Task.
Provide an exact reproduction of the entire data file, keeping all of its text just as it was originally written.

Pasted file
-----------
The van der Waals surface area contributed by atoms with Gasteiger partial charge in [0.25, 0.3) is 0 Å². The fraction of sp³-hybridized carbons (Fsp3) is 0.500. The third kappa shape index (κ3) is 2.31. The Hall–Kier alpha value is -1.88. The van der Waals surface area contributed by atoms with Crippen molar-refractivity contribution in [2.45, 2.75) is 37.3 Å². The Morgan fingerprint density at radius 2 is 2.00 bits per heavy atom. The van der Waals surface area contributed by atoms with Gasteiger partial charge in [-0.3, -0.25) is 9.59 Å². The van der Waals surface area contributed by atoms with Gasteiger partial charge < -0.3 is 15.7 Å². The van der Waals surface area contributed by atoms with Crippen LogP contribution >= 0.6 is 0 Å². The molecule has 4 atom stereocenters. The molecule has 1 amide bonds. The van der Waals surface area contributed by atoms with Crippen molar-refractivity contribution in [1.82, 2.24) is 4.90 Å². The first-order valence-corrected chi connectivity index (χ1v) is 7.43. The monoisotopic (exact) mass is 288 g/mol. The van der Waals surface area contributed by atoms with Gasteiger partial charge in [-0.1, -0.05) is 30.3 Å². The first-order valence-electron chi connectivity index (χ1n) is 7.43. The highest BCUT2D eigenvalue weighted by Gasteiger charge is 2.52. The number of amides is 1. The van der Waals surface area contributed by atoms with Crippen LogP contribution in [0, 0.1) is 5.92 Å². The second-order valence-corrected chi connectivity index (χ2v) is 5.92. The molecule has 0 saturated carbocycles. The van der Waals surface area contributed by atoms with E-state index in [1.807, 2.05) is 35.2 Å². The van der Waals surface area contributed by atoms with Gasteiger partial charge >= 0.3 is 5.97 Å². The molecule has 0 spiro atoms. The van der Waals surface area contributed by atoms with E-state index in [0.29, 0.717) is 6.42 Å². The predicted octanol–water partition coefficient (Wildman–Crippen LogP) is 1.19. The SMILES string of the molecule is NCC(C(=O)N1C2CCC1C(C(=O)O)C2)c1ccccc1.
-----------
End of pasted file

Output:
The van der Waals surface area contributed by atoms with Gasteiger partial charge in [0.25, 0.3) is 0 Å². The fraction of sp³-hybridized carbons (Fsp3) is 0.500. The third kappa shape index (κ3) is 2.31. The Hall–Kier alpha value is -1.88. The van der Waals surface area contributed by atoms with Crippen molar-refractivity contribution in [2.45, 2.75) is 37.3 Å². The Morgan fingerprint density at radius 2 is 2.00 bits per heavy atom. The van der Waals surface area contributed by atoms with Gasteiger partial charge in [-0.3, -0.25) is 9.59 Å². The van der Waals surface area contributed by atoms with Gasteiger partial charge < -0.3 is 15.7 Å². The van der Waals surface area contributed by atoms with Crippen LogP contribution >= 0.6 is 0 Å². The molecule has 4 atom stereocenters. The molecule has 1 amide bonds. The van der Waals surface area contributed by atoms with Crippen molar-refractivity contribution in [1.82, 2.24) is 4.90 Å². The first-order valence-corrected chi connectivity index (χ1v) is 7.43. The monoisotopic (exact) mass is 288 g/mol. The van der Waals surface area contributed by atoms with Gasteiger partial charge in [-0.1, -0.05) is 30.3 Å². The first-order valence-electron chi connectivity index (χ1n) is 7.43. The highest BCUT2D eigenvalue weighted by Gasteiger charge is 2.52. The number of amides is 1. The van der Waals surface area contributed by atoms with Crippen LogP contribution in [0, 0.1) is 5.92 Å². The second-order valence-corrected chi connectivity index (χ2v) is 5.92. The molecule has 0 saturated carbocycles. The van der Waals surface area contributed by atoms with E-state index in [1.807, 2.05) is 35.2 Å². The van der Waals surface area contributed by atoms with Gasteiger partial charge >= 0.3 is 5.97 Å². The molecule has 0 spiro atoms. The van der Waals surface area contributed by atoms with E-state index in [0.29, 0.717) is 6.42 Å². The predicted octanol–water partition coefficient (Wildman–Crippen LogP) is 1.19. The SMILES string of the molecule is NCC(C(=O)N1C2CCC1C(C(=O)O)C2)c1ccccc1.